How to Choose Which Wire Loop to Make For Your Jewelry Project
The most helpful jewelry wire-working technique you can know is making a loop in a piece of wire. If you can create the basic loop, you will have made a place for a link or connection in your design. A common earring, for example, consists of beads on a headpin (which is basically a wire with a flattened end). The top of the wire is turned into a loop, and then that loop connects to an earwire. Another classic use of the loop is the link. Put a bead (or beads) on a wire, make a loop on either side of the bead and you now have a link – you can connect to both sides of the beads, like a rosary. Once you are comfortable with making a loop, the possibilities and variations are endless.
Learn how to make an earring using a simple loop.
(A Video Tutorial showing how to make both the simple and wrapped loops is in the works!
Keep posted to the blog for release later this month.)
There are two types of loop that you can make: the simple loop (aka “open loop”), and the wrapped loop (aka “closed loop”). The simple loop is just that. The very end of the wire is simply turned into a circle until it meets itself again. This loop can be opened and closed, like a jump ring. The wrapped loop is similar except you start turning the wire not at the very end of the wire but deeper in. This way you have a tail of wire that can be coiled, or wrapped, under the loop. Once your wire has been coiled this lop is closed and cannot be opened.
So which loop is the best one for my project?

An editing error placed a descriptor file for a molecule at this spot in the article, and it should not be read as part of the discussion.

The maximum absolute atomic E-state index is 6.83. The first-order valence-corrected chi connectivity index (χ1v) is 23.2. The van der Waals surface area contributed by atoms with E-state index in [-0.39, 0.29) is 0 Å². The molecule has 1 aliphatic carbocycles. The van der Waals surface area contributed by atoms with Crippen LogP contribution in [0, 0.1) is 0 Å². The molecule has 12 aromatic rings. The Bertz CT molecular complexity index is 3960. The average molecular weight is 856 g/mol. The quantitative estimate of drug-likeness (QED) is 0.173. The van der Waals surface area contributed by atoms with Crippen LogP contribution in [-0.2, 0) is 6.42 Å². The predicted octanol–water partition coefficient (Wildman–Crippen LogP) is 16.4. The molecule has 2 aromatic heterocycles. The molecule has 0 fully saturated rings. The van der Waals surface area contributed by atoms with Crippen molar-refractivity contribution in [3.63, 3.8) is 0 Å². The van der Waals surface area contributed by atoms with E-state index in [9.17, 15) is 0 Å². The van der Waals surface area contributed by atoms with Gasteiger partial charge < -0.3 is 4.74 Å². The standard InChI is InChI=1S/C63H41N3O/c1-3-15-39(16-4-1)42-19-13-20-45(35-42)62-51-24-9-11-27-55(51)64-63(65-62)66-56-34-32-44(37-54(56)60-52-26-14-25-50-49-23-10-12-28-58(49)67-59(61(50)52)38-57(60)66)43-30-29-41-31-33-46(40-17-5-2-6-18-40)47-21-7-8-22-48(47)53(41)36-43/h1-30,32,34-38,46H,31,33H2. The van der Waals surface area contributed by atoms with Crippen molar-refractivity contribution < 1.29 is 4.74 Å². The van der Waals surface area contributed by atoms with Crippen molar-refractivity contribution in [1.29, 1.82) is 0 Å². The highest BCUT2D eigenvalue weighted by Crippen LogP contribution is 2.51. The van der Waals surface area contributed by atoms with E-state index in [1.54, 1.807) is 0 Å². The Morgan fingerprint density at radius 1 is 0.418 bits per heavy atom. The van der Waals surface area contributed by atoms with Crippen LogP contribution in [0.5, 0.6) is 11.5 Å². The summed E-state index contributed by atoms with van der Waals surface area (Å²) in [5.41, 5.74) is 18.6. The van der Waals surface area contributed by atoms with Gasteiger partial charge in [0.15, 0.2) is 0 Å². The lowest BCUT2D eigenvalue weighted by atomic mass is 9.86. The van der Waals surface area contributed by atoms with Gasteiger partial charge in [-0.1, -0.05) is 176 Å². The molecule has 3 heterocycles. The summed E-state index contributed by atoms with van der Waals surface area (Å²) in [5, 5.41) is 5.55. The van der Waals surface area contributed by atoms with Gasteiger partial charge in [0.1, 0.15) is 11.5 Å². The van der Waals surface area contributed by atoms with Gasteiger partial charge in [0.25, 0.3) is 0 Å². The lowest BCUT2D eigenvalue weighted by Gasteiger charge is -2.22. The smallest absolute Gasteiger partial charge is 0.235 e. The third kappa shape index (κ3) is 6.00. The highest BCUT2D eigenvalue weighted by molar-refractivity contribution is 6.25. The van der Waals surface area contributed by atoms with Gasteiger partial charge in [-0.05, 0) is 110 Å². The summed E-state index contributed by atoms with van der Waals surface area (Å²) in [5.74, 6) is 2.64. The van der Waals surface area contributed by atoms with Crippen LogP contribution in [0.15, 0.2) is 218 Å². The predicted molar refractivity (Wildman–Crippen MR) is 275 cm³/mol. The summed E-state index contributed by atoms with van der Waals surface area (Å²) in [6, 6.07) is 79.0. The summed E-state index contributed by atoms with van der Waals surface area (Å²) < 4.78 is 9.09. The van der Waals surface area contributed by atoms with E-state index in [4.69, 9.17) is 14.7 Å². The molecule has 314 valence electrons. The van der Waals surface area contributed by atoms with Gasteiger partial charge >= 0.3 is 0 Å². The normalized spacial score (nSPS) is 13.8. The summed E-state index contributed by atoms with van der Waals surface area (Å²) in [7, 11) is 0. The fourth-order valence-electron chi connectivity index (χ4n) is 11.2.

Whether you are making earrings, a linked bracelet, a connection for a clasp, or whatever else you’ve dreamed up, there are pros and cons for each method. As you can see, some elements of each technique can be a pro OR a con depending on what you need for your design.
The simple loop
- has fewer steps, and is therefore easier for some people (+)
- uses less wire (+)
- can be opened and closed so the component can be moved (+)
- can open up and potentially fall off (-)
- will be weak if the wire is too thin or too soft (-)
The wrapped loop
- appears a little bit more professional (+)
- is closed and won’t slip off (+)
- can utilize the coiling as part of the design (+)
- uses more wire (-)
- is more difficult for some people (-)
- is closed so the component can’t be moved (-)
Ask yourself these questions when choosing a
simple loop vs. a wrapped loop.
- Do I have enough wire? For instance, if you only have a 1/4″ left on a headpin, you’ll have to go with the simple loop.
- Is my wire thick enough? If you are making a simple loop, you’ll need at least 22ga wire so the chances of it opening up are reduced.
- Is my wire stiff enough? Some craft wires are very soft and even the thicker gauges are easy to pull open. If your wire is soft, stick with a wrapped loop.
- Do I want to move this looped component around? For example, if you are making a charm bracelet or necklace and expect to move the charms around you will need to make open (simple) loops. [An alternative: used closed loops but connect with jump rings.]
- Am I connecting to something thin that can slip through an open loop? If you are making a drop that will hang from beading wire or thread, for instance, there is a very good chance that the stringing material will slip through the opening of the simple loop – even if it seems well closed.
- Is there room for me to maneuver the closed loop? If you are clustering several drops in a tight space, sometimes it is just too crowded to make a good wrapped loop. Either attach wrapped loops with jump rings, or if that’s too much hardware, go with the simple loop.
- Will either loop add to the look of the design? Sometimes, a wrapped loop looks more professional, or maybe an extra-long coiled wrap will make the piece look more unique. On the other hand, perhaps you need something simple and less noticeable.
- Do I like making one style more than the other? Sometimes that’s all it takes to make the decision!